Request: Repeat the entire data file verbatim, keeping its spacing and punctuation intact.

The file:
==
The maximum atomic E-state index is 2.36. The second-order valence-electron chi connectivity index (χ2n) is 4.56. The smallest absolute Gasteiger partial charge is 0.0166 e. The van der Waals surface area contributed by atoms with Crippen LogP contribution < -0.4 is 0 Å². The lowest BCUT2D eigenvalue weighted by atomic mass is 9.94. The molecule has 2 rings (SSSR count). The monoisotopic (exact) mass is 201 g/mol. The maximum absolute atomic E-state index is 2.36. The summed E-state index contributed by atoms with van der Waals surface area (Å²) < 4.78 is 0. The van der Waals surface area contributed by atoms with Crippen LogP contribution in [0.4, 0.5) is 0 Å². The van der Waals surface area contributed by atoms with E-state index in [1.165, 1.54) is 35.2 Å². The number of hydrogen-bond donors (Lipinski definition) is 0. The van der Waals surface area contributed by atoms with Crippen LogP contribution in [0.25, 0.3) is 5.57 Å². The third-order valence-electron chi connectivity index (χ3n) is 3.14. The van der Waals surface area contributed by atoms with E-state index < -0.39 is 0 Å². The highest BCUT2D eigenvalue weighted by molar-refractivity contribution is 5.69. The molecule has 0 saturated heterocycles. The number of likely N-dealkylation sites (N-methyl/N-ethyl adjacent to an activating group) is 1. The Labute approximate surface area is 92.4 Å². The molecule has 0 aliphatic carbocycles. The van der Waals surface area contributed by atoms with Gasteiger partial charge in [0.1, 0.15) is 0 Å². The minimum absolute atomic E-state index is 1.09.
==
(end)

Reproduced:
The maximum atomic E-state index is 2.36. The second-order valence-electron chi connectivity index (χ2n) is 4.56. The smallest absolute Gasteiger partial charge is 0.0166 e. The van der Waals surface area contributed by atoms with Crippen LogP contribution < -0.4 is 0 Å². The lowest BCUT2D eigenvalue weighted by atomic mass is 9.94. The molecule has 2 rings (SSSR count). The monoisotopic (exact) mass is 201 g/mol. The maximum absolute atomic E-state index is 2.36. The summed E-state index contributed by atoms with van der Waals surface area (Å²) < 4.78 is 0. The van der Waals surface area contributed by atoms with Crippen LogP contribution in [0.4, 0.5) is 0 Å². The van der Waals surface area contributed by atoms with E-state index in [1.165, 1.54) is 35.2 Å². The number of hydrogen-bond donors (Lipinski definition) is 0. The van der Waals surface area contributed by atoms with Crippen LogP contribution in [0.25, 0.3) is 5.57 Å². The third-order valence-electron chi connectivity index (χ3n) is 3.14. The van der Waals surface area contributed by atoms with E-state index < -0.39 is 0 Å². The highest BCUT2D eigenvalue weighted by molar-refractivity contribution is 5.69. The molecule has 0 saturated heterocycles. The number of likely N-dealkylation sites (N-methyl/N-ethyl adjacent to an activating group) is 1. The Labute approximate surface area is 92.4 Å². The molecule has 0 aliphatic carbocycles. The van der Waals surface area contributed by atoms with Gasteiger partial charge in [0.1, 0.15) is 0 Å². The minimum absolute atomic E-state index is 1.09.